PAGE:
In 1925 provincial councils of chiefs were established in all three territories of the colony, partly to give the chiefs a colony-wide function. This move was followed in 1927 by the promulgation of the Native Administration Ordinance, which replaced an 1883 arrangement that had placed chiefs in the Gold Coast Colony under British supervision. The purpose was to clarify and to regulate the powers and areas of jurisdiction of chiefs and councils. Councils were given specific responsibilities over disputed elections and the unseating of chiefs; the procedure for the election of chiefs was set forth; and judicial powers were defined and delegated. Councils were entrusted with the role of defining customary law in their areas (the government had to approve their decisions), and the provincial councils were empowered to become tribunals to decide matters of customary law when the dispute lay between chiefs in different hierarchies. Until 1939, when the Native Treasuries Ordinance was passed, however, there was no provision for local budgets. In 1935 the Native Authorities Ordinance combined the central colonial government and the local authorities into a single governing system. New native authorities, appointed by the governor, were given wide powers of local government under the supervision of the central government's provincial commissioners, who assured that their policies would be those of the central government.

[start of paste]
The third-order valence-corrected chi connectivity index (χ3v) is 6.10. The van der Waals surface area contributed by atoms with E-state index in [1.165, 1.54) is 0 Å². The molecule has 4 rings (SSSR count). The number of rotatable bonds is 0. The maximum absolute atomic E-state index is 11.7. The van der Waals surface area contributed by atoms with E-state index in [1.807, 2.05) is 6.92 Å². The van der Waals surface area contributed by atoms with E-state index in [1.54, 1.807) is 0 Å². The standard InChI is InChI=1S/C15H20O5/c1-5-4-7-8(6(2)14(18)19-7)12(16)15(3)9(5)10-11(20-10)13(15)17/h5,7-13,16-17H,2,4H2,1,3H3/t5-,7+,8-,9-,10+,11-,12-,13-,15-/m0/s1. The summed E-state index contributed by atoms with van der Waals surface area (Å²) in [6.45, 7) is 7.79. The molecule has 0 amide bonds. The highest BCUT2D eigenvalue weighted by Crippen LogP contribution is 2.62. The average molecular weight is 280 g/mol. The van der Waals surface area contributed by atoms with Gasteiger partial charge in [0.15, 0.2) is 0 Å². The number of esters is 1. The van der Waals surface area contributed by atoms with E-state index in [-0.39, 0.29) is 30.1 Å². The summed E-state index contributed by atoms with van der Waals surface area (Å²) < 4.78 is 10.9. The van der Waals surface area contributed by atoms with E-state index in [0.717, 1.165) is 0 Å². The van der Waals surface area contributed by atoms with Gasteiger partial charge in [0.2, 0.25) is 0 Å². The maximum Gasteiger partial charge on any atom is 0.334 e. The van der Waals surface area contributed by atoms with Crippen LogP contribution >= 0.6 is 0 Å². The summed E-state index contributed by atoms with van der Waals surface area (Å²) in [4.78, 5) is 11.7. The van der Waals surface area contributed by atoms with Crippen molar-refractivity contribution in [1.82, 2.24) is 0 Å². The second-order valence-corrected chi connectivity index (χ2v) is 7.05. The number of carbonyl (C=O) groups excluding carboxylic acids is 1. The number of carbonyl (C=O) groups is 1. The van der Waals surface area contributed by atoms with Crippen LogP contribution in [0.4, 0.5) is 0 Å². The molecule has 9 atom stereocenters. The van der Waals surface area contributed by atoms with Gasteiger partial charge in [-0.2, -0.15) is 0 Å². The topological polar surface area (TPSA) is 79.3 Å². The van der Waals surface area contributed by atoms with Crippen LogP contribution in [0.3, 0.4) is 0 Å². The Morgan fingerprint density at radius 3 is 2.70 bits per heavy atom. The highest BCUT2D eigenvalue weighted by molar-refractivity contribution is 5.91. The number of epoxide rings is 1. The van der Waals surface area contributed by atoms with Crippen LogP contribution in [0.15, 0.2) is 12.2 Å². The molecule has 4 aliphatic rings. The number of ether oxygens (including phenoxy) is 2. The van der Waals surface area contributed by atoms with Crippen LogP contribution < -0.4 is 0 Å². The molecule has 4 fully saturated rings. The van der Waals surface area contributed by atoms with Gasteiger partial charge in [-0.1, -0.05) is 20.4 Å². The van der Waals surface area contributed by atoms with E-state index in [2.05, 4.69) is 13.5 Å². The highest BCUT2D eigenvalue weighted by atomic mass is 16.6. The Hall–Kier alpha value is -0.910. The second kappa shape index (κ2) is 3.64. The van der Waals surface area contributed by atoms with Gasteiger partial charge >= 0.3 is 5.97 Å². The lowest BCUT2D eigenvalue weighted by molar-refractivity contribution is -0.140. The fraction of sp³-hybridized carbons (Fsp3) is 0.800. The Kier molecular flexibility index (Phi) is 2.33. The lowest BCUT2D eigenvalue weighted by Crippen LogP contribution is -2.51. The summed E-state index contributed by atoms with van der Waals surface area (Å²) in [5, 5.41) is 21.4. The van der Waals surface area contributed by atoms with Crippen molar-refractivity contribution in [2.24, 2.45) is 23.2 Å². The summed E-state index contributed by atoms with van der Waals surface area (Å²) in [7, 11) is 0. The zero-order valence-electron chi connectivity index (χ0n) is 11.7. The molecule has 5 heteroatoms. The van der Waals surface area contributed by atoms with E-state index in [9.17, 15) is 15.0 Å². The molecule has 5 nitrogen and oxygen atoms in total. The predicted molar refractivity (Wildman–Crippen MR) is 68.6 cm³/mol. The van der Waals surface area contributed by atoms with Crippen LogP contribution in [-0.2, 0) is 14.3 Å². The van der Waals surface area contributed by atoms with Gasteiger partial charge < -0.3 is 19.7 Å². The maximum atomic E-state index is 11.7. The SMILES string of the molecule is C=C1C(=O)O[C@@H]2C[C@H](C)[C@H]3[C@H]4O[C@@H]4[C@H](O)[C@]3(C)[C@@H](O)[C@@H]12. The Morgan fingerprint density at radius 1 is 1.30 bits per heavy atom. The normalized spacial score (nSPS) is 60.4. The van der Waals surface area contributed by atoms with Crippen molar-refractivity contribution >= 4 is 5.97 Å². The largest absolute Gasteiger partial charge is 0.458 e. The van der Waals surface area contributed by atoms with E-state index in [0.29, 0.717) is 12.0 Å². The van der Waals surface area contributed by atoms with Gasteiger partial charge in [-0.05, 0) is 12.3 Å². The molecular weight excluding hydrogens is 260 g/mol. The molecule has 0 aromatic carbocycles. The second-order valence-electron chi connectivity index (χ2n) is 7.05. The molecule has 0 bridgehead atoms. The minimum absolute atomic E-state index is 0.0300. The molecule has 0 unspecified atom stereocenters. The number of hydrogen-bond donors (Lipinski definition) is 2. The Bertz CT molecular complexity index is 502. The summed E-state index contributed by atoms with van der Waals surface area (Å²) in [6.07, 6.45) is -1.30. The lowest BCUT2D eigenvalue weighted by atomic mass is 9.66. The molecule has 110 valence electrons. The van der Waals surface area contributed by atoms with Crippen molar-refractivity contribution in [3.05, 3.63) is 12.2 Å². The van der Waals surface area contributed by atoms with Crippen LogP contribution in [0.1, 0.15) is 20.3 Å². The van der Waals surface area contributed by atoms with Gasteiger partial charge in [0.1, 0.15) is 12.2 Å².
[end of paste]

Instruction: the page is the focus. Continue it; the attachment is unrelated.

The provincial councils and moves to strengthen them were not popular. Even by British standards, the chiefs were not given enough power to be effective instruments of indirect rule. Some Ghanaians believed that the reforms, by increasing the power of the chiefs at the expense of local initiative, permitted the colonial government to avoid movement toward any form of popular participation in the colony's government.

Data as of November 1994

Ghana - TABLE OF CONTENTS

  • Introduction
  • History & Historical Setting

  • Go Up - Top of Page